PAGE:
Discussion in 'Debates & Discussions' started by Benji Bigelow, Jan 25, 2020.
Which is your favorite? I'm partial to the first, personally.
That's the main one that feels like there was a story planned; it's been meandering for a while ever since. I get that's just the genre (and wuxia webnovels will always be worse at it than any litRPG)
For me like many, The Land along with a story called Access was a gateway into LitRPG. The first book was an interesting presence, it sparked my imagination, but the second book didn't feel the same. I guess I'd have to say the first.
On kindle, those charts killed it for me in the long run.
Favorite would probably be Seven. There is story progression and lots of charts that I love.
Yes. It added a great new mechanic, expanded the villages reach with the concept of vassals, and a major threat was defeated. Plus I liked getting an extremely long audiobook for a credit.
It was like 2 books in 1!
Don't really have a Favourite, say the first one because it introduced me to the series.
Book 8. Its the most hated book which means it generates a ton of discussions. Also, I kinda liked all the new mechanics. Bit boring storywise, but I figure its a setup book more than anything. As long as things pick up in book 9 and in the new series i'm good with it.
Before 7, I would say 5 is probably my favorite. But it is a tough call. They are all good.
I dont see how they wouldnt, hes perfectly primed for so many plot threads. In my mind book 8 is like goku's trip to Namek. Just setting the table for some epic battle and plot progression in the future.
And the settlement points...it was just so cool going to lvl 3 house of healing, barracks, research...not to forget moving the forge and the different metals to the mine.
I've read most of the book 8 reviews on Amazon and the biggest complaints were to little time (in the land...not even a week) and the several page episode on diarrhea. I seemed like filler to me. Yeah we wanted all the prompts and such but how many times does he have to explain certain concepts?
This. It's the eighth book in the series. You don't see us going into the first time Harry used magic/ cast a charm every time he casts a spell.
Comparing Aleron with one of the greatest authors alive isn't fair to either as their levels of talent are simply different, plus they write to different audiences and it shows.
If you want something more thoughtful, with religious undertones, I recommend challengers call, Tsun-Tsun Tzim Tzum or Cradle. All of them do far more of the thought out morals and realism that underpin the potterverse than the Land. All of them are in my opinion superior. Aleron is good, but he doesn't even reach my top five for litrpg currently. You don't want to know how he compares with other genres.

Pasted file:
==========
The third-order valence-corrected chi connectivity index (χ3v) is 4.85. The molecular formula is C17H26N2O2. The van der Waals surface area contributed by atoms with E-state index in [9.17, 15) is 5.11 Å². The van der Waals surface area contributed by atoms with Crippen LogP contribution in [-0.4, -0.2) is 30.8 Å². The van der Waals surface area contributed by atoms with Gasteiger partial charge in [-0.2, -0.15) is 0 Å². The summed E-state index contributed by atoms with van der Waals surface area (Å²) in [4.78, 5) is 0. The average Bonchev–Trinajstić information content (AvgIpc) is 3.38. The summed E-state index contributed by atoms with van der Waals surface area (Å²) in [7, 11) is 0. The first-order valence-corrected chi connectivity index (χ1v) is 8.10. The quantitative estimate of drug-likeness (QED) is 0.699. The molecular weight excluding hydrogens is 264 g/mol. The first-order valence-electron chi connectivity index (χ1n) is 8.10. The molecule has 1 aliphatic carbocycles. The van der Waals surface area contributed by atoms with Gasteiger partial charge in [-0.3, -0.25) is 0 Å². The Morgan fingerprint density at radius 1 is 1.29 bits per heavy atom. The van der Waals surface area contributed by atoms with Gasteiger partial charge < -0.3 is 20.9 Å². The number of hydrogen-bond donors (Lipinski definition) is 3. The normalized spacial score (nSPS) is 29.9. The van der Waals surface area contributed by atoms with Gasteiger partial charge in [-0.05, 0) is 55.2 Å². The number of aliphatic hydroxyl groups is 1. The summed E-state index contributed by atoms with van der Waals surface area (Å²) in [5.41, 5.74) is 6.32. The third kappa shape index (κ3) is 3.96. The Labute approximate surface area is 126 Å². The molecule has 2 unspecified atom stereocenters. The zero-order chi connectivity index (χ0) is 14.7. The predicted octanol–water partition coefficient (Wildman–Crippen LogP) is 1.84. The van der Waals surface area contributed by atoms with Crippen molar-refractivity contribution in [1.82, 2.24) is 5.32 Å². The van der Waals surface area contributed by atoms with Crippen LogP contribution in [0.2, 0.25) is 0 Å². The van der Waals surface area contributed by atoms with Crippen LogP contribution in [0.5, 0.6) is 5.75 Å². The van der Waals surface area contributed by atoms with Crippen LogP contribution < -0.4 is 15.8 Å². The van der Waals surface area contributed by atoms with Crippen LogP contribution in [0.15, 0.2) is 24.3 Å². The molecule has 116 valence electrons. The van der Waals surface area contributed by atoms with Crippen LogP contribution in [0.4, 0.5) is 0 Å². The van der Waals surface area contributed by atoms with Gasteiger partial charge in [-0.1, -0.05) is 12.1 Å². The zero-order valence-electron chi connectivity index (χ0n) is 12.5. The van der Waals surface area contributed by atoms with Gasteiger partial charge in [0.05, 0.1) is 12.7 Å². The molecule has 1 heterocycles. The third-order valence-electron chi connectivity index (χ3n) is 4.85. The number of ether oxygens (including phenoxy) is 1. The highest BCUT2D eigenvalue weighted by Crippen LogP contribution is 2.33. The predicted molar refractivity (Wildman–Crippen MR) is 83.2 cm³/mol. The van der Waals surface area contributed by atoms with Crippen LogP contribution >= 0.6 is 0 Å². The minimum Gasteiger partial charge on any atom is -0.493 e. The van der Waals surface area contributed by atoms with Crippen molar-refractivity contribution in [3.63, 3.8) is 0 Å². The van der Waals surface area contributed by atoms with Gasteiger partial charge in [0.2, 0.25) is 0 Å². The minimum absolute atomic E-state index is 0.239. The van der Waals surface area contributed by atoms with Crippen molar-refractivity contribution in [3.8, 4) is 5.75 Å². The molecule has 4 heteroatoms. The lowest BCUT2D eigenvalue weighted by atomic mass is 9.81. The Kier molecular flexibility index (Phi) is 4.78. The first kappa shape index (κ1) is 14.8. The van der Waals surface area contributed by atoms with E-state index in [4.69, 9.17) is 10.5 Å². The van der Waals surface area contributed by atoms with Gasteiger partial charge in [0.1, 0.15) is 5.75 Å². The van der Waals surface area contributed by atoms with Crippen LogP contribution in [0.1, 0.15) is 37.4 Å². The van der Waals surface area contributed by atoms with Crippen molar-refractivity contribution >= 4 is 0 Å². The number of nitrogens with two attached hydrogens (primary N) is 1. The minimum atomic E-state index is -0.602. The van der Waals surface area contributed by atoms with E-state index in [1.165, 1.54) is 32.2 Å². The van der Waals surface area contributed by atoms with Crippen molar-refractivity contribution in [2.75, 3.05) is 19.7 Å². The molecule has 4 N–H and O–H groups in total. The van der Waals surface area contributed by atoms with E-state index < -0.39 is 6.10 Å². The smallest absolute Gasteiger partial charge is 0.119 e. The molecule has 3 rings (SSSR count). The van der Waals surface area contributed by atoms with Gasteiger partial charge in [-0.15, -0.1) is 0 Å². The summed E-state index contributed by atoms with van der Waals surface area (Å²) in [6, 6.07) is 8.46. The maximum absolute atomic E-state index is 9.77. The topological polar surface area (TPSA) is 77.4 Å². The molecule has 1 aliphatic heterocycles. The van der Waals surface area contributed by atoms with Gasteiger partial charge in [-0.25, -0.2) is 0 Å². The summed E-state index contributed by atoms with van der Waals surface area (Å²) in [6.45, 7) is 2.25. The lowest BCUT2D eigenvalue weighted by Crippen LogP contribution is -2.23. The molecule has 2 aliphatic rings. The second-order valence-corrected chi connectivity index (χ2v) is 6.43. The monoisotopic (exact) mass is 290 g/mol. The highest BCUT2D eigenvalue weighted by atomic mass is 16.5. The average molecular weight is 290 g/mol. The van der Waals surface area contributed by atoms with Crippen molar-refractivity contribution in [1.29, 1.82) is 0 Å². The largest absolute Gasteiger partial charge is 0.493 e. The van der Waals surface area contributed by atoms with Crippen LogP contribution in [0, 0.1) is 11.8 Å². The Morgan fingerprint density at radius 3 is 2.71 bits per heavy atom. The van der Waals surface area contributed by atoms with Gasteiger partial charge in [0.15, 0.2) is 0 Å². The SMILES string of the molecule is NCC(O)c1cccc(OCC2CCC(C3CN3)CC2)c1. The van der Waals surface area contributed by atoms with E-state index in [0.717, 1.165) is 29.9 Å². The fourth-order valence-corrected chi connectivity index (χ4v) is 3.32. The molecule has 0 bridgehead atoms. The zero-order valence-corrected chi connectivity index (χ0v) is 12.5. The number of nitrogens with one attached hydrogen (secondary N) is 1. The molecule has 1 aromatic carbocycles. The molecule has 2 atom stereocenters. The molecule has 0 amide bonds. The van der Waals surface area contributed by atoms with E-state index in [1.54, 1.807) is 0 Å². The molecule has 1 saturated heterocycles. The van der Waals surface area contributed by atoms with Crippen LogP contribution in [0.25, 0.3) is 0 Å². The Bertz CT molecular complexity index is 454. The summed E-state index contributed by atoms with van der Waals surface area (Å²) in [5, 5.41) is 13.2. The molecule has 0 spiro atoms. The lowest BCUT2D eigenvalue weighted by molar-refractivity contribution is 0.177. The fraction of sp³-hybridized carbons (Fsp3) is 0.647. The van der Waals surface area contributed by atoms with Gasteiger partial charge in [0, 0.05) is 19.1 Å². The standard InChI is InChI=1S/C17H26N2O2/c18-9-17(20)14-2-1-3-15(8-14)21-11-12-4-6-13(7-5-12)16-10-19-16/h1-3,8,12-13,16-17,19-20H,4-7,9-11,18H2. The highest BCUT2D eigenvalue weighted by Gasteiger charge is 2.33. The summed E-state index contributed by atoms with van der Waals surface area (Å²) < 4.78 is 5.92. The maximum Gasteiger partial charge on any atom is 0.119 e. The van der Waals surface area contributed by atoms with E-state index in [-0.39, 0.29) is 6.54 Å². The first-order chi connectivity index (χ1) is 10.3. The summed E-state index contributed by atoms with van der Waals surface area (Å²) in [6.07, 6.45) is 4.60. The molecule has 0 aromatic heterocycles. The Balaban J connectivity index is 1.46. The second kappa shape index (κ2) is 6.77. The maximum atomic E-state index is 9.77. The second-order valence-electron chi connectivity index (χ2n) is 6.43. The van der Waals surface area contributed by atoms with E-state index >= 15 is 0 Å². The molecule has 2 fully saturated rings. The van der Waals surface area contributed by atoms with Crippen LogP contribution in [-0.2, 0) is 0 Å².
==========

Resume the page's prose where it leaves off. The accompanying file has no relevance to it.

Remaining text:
You didn't address his criticism at all. Most authors aren't explaining their universes in such detail this late in a series.
Right, it's unnecessary hand holding 8 books in
Also I admit HP is a great series but.. One of greatest authors alive? I disagree. Go back and read it again. Solid series, but the universe she set did most of the carrying. Once we were in it we were hooked (there was nothing really like it at the time), but over all she was pretty much along for the ride as much as we were.
There were similar series before HP, not as many as now but they existed.
The most meaningful measure I can see for whether an author has the talent of storycrafting or not, is the impact their books have on those that read them and the literary world. As HP introduced tens of millions to the world of fantasy for the first time, managing to awaken an interest in people that thought fantasy and science fictions was for nerds or childish people, it has definitely had an impact.
I cannot say the same for the land or any litrpg book currently on the market as they still struggle to reach beyond the litrpg genre and into the wider fantasy readership. A lot of fantasy readers barely realize litrpg exists. I'm still waiting for that series that can make litrpg more than a niche genre, the way HP made fantasy a stable of the literary world.
Also, HP is pretty epic in its own right, it has so many nuggets of interesting info and so many things to speculate about. For example, there are indications that all three main characters as well as dumbledore was wrong about Trelawney's ability to foresee the future outside of those few times where she indisputably prophesized. Most of the things she foresaw, when she wasn't being a bitch, later came true.
You are right, ill make an attempt at explaining my point.
Basically he makes a comparison to a much better author who is simply better at worldbuilding and explaining. She also rarely goes into great detail about how magic works, as such explanations are largely irrelevant to the story and her audience - no one cares about the mana cost of casting a Patronus nor do we know whether wizards have a limited pool of mana, we only know magic use can be tiring.
In the land, the mechanics are very important because Aleron writes to a different audience, one that expects him to explain things in detail. It is also expected that he will attempt to refine his system of magic further (basically debug it) as well as expand on it with every book. In order to expand on it, a lot of repetition is by necesity included, in order for the audience to know where the changes have been made. Its also a factor that authors who do not explain their mechanics in every new book are often bashed on amazon for not reminding people how things work. Its a damned if you do, doomed if you don't situation.
Absolutely, want saying Aleron is on her level, far from it. But like many authors, she was better off by not treating her audience as though they hadn't been paying attention the whole time.
I'm unsure whether you saw my next post before responding?